European Parliament committee set to vote for data sharing restrictions
A European Parliament committee is set to vote Monday on a data protection measure that will include restrictions on the transfer of individuals' data for law enforcement or intelligence purposes outside of the European Union.
The European Union has had under consideration for two years now a General Data Protection Regulation to update privacy regulations not updated since the mid-1990s; the Civil Liberties, Justice and Home Affairs committee says (.pdf) it will vote on a draft that includes language regarding the transfer of Europeans' data to countries deleted from earlier drafts "after intensive lobbying of the American government."
The draft essentially restores the deleted Article 42 from a 2011 version of the regulation leaked (.pdf) to press, a European Parliament official said, speaking on condition of background. It would require official data transfers to occur only within the confines of a national mutual legal aid agreement, the official added, also stating that recent revelations of National Security Agency Internet surveillance fed into bill rapporteur German Green Party member of parliament Jan Philipp Albrecht's thinking. Fines against companies that transfer data outside of legal channels could reach up to 5 percent of global revenue, reports The Guardian.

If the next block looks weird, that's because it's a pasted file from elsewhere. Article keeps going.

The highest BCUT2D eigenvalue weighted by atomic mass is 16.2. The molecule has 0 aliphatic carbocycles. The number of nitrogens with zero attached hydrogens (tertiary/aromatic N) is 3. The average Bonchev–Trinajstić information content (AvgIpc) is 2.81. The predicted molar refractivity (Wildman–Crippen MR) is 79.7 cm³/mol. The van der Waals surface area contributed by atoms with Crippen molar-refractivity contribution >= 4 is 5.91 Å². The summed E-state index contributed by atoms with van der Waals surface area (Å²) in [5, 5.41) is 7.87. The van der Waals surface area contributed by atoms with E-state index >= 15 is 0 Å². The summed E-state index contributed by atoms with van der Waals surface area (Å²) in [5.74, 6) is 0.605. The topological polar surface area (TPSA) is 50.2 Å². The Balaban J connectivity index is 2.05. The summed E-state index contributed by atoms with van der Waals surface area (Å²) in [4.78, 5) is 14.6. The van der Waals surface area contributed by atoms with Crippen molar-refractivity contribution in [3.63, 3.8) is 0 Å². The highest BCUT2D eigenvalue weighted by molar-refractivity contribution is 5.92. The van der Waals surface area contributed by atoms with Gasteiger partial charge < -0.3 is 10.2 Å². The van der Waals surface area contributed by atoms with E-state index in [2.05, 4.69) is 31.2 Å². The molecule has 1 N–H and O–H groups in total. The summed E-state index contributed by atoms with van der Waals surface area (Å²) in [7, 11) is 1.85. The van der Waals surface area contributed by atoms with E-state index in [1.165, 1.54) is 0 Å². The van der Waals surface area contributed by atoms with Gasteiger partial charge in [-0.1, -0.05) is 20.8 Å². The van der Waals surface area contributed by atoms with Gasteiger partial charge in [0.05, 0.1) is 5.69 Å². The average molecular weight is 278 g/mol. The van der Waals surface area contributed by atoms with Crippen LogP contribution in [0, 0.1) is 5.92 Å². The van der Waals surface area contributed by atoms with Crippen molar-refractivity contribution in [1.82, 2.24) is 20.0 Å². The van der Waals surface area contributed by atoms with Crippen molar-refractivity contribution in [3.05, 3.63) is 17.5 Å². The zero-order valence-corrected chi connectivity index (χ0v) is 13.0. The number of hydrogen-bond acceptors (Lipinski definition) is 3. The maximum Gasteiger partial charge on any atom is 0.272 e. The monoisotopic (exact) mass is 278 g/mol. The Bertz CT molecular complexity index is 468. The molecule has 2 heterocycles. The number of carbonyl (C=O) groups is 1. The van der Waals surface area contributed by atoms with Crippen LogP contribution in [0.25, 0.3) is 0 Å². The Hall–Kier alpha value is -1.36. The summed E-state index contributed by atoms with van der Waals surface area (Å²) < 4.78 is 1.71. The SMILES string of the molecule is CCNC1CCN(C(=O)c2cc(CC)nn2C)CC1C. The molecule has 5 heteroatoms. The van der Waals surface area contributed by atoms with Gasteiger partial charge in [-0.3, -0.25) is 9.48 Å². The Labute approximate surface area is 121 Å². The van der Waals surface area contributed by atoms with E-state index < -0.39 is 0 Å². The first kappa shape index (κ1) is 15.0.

The official said the draft will not modify the U.S.-E.U. Safe Harbor Framework that's a mechanism for American companies to satisfy existing European Union data protection regulations by adherence to a set of practices such as notice, opt-out and access. The framework has come under criticism by some members of the European Parliament; the European Commission is expected to deliver a report on its adequacy in December.
Included in the draft will be a "right to deletion, data access, and correction" a committee summary document stays.
"Whoever wants to request the deletion of his or her personal data on the internet, should have this 'right to deletion' vis-a-vis firms like Google, Facebook etc., they also have to communicate the deletion request to third parties to whom they had send," the document states.
- go to the General Data Protection Regulation webpage of Jan Philipp Albrecht's official website
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